Local view for "http://purl.org/linkedpolitics/eu/plenary/2000-03-29-Speech-3-150"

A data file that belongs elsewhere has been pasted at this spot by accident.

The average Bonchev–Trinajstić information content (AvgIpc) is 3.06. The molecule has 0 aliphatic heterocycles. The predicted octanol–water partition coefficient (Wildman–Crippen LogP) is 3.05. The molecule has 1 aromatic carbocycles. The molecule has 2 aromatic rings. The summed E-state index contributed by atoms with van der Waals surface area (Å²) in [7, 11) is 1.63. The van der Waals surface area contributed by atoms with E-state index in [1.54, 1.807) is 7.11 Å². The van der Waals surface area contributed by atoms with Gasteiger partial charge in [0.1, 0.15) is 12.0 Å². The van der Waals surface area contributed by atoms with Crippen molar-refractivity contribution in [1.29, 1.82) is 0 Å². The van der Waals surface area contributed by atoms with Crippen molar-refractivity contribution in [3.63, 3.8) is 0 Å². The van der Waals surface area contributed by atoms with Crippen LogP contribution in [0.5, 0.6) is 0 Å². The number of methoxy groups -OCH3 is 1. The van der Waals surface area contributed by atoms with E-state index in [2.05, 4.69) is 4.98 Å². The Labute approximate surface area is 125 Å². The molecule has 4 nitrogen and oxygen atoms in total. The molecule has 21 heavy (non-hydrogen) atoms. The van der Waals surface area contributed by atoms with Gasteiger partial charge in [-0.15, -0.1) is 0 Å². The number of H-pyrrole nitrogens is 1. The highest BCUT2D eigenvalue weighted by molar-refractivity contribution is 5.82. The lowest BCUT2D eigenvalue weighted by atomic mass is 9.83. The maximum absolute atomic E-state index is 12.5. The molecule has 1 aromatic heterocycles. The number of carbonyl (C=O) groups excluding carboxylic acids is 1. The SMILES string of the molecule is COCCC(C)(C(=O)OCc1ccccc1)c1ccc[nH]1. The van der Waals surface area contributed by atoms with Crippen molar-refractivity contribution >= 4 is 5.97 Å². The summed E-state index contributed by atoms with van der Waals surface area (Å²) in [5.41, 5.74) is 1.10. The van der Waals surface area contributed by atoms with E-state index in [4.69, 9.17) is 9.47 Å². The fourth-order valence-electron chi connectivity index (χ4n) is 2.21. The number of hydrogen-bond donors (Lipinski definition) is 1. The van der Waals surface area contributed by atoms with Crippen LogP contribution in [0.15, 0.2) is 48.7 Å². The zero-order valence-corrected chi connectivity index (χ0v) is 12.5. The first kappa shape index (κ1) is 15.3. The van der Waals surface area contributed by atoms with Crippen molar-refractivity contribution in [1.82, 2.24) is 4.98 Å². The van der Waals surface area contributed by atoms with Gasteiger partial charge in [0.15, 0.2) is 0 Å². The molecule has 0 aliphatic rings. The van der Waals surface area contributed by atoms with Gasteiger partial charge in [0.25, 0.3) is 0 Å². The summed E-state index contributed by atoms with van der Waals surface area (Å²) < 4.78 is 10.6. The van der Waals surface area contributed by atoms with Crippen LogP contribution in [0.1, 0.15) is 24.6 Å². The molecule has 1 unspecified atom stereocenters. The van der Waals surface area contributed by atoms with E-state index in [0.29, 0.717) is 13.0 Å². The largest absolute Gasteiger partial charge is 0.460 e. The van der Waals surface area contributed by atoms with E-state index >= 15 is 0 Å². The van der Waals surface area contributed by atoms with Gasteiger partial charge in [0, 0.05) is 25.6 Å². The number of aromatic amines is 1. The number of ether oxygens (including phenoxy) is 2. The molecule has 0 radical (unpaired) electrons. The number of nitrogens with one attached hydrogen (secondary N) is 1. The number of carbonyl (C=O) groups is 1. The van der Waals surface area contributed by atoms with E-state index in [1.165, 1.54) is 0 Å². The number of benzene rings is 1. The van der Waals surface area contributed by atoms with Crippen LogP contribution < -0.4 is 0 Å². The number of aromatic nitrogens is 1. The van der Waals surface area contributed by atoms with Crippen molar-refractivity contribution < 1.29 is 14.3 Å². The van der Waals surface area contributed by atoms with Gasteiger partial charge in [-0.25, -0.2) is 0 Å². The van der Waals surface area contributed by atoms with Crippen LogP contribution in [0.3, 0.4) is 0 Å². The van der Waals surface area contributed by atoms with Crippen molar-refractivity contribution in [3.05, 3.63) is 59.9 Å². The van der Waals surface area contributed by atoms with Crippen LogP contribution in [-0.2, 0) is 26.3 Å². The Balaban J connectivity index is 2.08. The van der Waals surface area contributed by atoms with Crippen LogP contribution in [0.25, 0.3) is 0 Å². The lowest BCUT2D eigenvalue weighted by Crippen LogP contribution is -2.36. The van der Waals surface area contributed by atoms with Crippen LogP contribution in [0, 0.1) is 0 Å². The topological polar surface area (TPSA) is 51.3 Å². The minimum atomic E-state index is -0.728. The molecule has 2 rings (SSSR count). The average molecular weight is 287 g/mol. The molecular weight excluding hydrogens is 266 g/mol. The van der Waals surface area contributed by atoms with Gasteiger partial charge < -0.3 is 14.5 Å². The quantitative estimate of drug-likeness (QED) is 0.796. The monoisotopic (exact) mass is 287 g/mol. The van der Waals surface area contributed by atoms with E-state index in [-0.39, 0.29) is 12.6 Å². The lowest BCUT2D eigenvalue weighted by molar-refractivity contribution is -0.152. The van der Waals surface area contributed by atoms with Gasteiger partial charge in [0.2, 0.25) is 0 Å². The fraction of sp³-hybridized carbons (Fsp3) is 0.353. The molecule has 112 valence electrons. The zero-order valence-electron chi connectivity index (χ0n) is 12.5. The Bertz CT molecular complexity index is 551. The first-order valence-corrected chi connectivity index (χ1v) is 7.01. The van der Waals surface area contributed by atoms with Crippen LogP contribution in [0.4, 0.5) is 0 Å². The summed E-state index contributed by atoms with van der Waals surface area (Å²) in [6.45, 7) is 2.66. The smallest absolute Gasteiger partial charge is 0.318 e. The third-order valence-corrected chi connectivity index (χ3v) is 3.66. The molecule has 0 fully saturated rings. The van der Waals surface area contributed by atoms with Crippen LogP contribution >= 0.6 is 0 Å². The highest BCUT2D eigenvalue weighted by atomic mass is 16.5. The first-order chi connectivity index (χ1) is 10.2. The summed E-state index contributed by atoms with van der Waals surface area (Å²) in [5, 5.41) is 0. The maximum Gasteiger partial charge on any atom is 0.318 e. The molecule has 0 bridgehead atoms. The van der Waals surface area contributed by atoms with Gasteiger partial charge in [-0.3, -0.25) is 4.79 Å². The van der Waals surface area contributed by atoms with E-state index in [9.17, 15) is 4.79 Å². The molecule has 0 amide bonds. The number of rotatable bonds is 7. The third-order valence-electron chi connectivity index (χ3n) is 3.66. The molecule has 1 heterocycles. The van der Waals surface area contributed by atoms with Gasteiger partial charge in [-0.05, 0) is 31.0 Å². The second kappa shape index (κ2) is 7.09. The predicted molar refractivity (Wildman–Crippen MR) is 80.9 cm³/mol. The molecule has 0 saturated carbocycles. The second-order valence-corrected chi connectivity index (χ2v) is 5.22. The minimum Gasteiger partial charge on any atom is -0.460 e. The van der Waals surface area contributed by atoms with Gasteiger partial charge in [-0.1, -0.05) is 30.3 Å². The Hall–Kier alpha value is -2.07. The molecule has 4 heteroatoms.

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"Mr President, ladies and gentlemen, the guidelines for the 2001 budgetary procedure as laid down in the Haug report are a starting point for a debate on the European Union budget for 2001 which promises to be both arduous and heated throughout the year. I must emphasise that the amenability of the rapporteur, whom I congratulate, has enabled a broader consensus to be reached. Going back to the first four paragraphs of the motion for a resolution, which identify the European Parliament’s political priorities, and then those that contain the essence of its position, I would like to highlight the following aspects: appropriate funding is being promoted for the new policies introduced by the Treaty of Amsterdam as well as for the policies that have been strengthened by the Treaty in the fields of internal and external action. In this way we are sending out a clear political message. The provisions of the Treaty are designed to be implemented. It is not merely a declaration of intent, which would be a serious example of political hypocrisy as well as completely unacceptable. The substance of the Treaty must be implemented. The report broaches the issue of employment in terms of job creation, which in turn is connected to micro, small and medium-sized enterprises, as well as to the use of new technologies. This, for us, is the crucial approach. It is vital for new jobs to be created and this depends on the initiative and the creativity of entrepreneurs. Let there be investment, then, in a culture of initiative. The report restates the need for a sustainable and multiannual contribution to financial aid for the reconstruction of Kosovo and for the stabilisation of the Balkans as part of a review of the financial perspective. It rejects such financing if it is to be provided at the expense of existing commitments, either involving external actions or through cuts in the common agricultural policy or other policies. New money must be found for new requirements, with the condition, as always, of judiciously identifying those requirements, and the rigorous use of funds, as should always be the case. In relation to Kosovo, this concern seems to be particularly reasonable. The report insists on the need to reform the European Union’s administrative system, which is essential if there is to be efficiency, responsibility and transparency. This debate has launched the budget procedure and, at the end of the year, when the final assessment is made of the draft budget for 2001, it must contain the essence of this Parliament’s position. Unless that is the case, the democratic legitimacy that Parliament gives to the actions of the European Union, particularly in the budgetary process, would be an enormous confidence trick, which the public would see through and for which they would not forgive us."@en1

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